Archive for 30/05/2013


aristonorganic

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Veiled in this fragile filigree of wax is the essence of sunshine, golden and limpid, tasting of grassy meadows, mountain wild-flowers  lavishly blooming orange trees, or scrubby desert weeds. Honey, even more than wine, is a reflection of place. If the process of grape to glass is alchemy, then the trail from blossom to bottle is one of reflection. The nectar collected by the bee is the spirit and sap of the plant, its sweetest juice. Honey is the flower transmuted, its scent and beauty transformed into aroma and taste.
~ Stephanie Rosenbaum

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Are your Water Lilies taking over?

Are your Water Lilies taking over?

This week’s gardener’s question is about dividing the tubers of water lilies and comes from Paul Theother of South Mimms. He asks:

“I have a garden pond which is so full of water lilies that the other plants are being swamped. Can I divide and repot them or is it necessary to start afresh?”

Yes Paul, now’s the time to remove the plants from the pond and divide them. You can do this at any time between April and June. Cut the tubers into smaller pieces so that each contains a number of ‘eyes’ from which the new leaves are produced. Tie back the long, straggly roots and plant them individually in large baskets to help contain their growth, using aquatic compost and gravel to help to weigh them down. They should be put into the pond at a depth where they can send their flowers to the surface – this will depend on the variety and maturity of the plant.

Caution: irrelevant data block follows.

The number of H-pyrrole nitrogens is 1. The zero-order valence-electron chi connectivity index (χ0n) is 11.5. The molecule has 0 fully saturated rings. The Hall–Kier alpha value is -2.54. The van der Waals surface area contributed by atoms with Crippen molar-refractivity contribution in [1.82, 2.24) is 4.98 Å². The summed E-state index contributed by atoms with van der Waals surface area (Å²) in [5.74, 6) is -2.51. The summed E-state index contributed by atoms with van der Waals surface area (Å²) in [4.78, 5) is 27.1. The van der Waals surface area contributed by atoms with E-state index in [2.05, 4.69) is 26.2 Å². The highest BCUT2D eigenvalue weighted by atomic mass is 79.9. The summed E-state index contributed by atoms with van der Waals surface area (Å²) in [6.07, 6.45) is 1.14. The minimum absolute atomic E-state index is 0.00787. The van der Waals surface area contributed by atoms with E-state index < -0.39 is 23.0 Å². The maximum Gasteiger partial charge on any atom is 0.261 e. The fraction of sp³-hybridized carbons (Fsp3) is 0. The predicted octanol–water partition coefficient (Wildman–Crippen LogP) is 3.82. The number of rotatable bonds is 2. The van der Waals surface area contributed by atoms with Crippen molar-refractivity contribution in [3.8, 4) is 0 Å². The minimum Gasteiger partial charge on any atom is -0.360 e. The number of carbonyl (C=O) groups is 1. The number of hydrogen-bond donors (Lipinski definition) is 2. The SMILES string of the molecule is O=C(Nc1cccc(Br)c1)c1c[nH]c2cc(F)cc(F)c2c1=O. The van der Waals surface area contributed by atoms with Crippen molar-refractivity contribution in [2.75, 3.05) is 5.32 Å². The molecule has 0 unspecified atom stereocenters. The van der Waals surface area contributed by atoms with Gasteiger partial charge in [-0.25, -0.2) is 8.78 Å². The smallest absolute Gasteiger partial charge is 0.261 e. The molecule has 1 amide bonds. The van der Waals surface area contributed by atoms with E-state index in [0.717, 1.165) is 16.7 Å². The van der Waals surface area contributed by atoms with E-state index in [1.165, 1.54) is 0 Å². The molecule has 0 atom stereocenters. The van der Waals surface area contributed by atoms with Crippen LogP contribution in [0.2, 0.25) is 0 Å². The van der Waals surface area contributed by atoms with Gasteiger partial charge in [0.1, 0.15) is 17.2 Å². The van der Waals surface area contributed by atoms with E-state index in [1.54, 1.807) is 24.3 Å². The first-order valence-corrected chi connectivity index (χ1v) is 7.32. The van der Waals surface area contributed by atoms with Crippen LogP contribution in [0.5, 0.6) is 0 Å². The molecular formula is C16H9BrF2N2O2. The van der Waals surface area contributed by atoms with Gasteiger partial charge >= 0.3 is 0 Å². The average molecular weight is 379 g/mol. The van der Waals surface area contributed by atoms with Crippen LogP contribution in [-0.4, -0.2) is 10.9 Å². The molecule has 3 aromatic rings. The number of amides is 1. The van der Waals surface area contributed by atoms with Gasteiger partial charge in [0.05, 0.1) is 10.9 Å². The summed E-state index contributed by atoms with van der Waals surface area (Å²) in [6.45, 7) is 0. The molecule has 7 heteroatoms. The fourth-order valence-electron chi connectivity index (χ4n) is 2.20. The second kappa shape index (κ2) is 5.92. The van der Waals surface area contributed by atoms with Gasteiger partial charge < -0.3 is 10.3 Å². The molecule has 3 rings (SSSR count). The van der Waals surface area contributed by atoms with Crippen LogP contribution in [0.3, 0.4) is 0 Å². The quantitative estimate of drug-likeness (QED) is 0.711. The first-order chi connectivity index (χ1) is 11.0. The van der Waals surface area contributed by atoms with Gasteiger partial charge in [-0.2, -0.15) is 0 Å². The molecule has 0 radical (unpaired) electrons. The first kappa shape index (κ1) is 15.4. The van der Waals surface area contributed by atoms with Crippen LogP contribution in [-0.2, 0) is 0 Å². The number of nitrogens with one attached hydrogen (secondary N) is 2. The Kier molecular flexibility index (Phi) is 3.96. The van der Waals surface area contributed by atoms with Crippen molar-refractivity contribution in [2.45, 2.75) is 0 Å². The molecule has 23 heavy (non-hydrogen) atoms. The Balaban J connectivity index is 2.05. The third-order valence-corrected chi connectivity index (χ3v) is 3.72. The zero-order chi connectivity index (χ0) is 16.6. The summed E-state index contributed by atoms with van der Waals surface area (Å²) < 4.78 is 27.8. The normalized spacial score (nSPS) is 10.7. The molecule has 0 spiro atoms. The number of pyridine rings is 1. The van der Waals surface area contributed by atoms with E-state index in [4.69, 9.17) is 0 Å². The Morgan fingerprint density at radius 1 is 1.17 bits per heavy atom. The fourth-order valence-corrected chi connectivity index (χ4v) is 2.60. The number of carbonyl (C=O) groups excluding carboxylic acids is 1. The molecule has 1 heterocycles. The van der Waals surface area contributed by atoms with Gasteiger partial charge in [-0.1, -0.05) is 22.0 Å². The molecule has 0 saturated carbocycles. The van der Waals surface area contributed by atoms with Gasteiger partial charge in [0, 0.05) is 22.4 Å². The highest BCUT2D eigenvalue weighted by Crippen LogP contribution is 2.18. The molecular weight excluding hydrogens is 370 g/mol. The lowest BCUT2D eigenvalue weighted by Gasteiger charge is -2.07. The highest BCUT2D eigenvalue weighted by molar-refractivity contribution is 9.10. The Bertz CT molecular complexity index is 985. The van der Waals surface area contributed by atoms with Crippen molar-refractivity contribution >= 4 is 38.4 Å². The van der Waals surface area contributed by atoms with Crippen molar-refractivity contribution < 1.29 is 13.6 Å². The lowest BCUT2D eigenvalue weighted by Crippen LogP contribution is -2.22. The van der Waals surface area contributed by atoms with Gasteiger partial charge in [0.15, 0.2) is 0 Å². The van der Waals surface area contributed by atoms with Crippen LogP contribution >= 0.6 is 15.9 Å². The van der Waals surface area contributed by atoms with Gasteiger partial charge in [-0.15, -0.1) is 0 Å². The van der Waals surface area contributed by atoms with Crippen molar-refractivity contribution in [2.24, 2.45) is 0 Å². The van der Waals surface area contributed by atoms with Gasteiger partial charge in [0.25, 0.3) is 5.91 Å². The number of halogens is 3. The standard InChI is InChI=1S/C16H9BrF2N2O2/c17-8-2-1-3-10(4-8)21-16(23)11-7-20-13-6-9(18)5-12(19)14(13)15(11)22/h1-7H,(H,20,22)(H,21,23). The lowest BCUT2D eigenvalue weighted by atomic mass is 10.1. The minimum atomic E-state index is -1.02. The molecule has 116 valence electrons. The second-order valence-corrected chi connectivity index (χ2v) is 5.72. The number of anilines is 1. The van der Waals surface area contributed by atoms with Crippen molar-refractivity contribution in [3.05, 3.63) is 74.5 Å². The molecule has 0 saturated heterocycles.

Another plant that benefits from dividing, and which can yield many more plants as a result, is the Flag Iris.

If you want to do this then wait until after they have flowered. Lift the rhizomes (the tuberous roots), with a fork and discard the older pieces. The outer, younger growth will provide you with your new plants – this is where most of the new horizontal growth will occur. Having cut away the the old part of the rhizome to leave only a small part of this season’s growth and with some roots and leaves attached, trim the leaves back just above the point where they begin to spread out, leaving a small fan.

Replant or pot these up in soil which has had organic matter added – but don’t overdo it. Leave the top of the rhizome visible, so that they look rather like a crocodile in a lake! If you have a windy garden you can plant them slightly deeper – or try to place them somewhere where they won’t be toppled or suffer windrock. The shortest varieties of tuberous Iris can be left undivided for several years, whereas taller varieties should be divided regularly after flowering – usually every third year.

Here’s a picture gallery from Wikihow.

Iris 'Samurai Warrior'- the closest breeders have come to a red Iris

Iris ‘Samurai Warrior’- the closest breeders have come to a red Iris

Further information:

Lifting and dividing irises

A-Z of Perennials: I is for Iris

Do you have a gardening question I can help with? If so please email me at: nbold@btinternet.com

Old School Gardener

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